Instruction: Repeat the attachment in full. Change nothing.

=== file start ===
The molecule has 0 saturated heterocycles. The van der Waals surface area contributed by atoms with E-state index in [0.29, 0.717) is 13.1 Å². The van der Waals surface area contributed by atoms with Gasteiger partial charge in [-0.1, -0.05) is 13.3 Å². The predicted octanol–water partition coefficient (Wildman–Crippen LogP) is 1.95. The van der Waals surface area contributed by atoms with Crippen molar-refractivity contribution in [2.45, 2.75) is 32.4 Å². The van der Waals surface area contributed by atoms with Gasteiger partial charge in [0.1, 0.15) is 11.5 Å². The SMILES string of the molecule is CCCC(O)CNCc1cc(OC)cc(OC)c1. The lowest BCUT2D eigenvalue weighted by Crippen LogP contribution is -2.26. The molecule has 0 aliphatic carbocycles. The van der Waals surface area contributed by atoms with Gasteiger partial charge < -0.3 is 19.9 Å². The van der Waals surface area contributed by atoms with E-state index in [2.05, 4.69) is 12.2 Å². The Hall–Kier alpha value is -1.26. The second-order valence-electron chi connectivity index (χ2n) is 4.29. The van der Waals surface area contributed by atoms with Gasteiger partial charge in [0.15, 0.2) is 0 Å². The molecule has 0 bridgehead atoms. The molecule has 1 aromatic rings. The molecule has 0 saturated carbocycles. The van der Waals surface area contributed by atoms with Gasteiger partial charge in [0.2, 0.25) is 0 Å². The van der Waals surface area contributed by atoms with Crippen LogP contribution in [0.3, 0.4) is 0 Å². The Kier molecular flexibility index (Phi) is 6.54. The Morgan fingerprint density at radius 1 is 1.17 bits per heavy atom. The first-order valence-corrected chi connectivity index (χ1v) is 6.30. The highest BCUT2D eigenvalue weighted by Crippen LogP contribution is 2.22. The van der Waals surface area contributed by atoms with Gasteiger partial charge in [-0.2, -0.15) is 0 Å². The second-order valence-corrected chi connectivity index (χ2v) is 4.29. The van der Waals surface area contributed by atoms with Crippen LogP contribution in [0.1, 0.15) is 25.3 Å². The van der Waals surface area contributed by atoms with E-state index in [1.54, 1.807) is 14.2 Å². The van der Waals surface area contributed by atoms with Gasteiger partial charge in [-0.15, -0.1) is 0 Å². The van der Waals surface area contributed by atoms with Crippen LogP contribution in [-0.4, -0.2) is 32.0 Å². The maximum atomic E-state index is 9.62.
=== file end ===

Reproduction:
The molecule has 0 saturated heterocycles. The van der Waals surface area contributed by atoms with E-state index in [0.29, 0.717) is 13.1 Å². The van der Waals surface area contributed by atoms with Gasteiger partial charge in [-0.1, -0.05) is 13.3 Å². The predicted octanol–water partition coefficient (Wildman–Crippen LogP) is 1.95. The van der Waals surface area contributed by atoms with Crippen molar-refractivity contribution in [2.45, 2.75) is 32.4 Å². The van der Waals surface area contributed by atoms with Gasteiger partial charge in [0.1, 0.15) is 11.5 Å². The SMILES string of the molecule is CCCC(O)CNCc1cc(OC)cc(OC)c1. The lowest BCUT2D eigenvalue weighted by Crippen LogP contribution is -2.26. The molecule has 0 aliphatic carbocycles. The van der Waals surface area contributed by atoms with Gasteiger partial charge < -0.3 is 19.9 Å². The van der Waals surface area contributed by atoms with E-state index in [2.05, 4.69) is 12.2 Å². The Hall–Kier alpha value is -1.26. The second-order valence-electron chi connectivity index (χ2n) is 4.29. The van der Waals surface area contributed by atoms with Gasteiger partial charge in [0.15, 0.2) is 0 Å². The molecule has 0 bridgehead atoms. The molecule has 1 aromatic rings. The molecule has 0 saturated carbocycles. The van der Waals surface area contributed by atoms with Gasteiger partial charge in [0.2, 0.25) is 0 Å². The van der Waals surface area contributed by atoms with Crippen LogP contribution in [0.3, 0.4) is 0 Å². The Kier molecular flexibility index (Phi) is 6.54. The Morgan fingerprint density at radius 1 is 1.17 bits per heavy atom. The first-order valence-corrected chi connectivity index (χ1v) is 6.30. The highest BCUT2D eigenvalue weighted by Crippen LogP contribution is 2.22. The van der Waals surface area contributed by atoms with Gasteiger partial charge in [-0.2, -0.15) is 0 Å². The second-order valence-corrected chi connectivity index (χ2v) is 4.29. The van der Waals surface area contributed by atoms with Crippen LogP contribution in [0.1, 0.15) is 25.3 Å². The van der Waals surface area contributed by atoms with E-state index in [1.54, 1.807) is 14.2 Å². The van der Waals surface area contributed by atoms with Gasteiger partial charge in [-0.15, -0.1) is 0 Å². The van der Waals surface area contributed by atoms with Crippen LogP contribution in [-0.4, -0.2) is 32.0 Å². The maximum atomic E-state index is 9.62.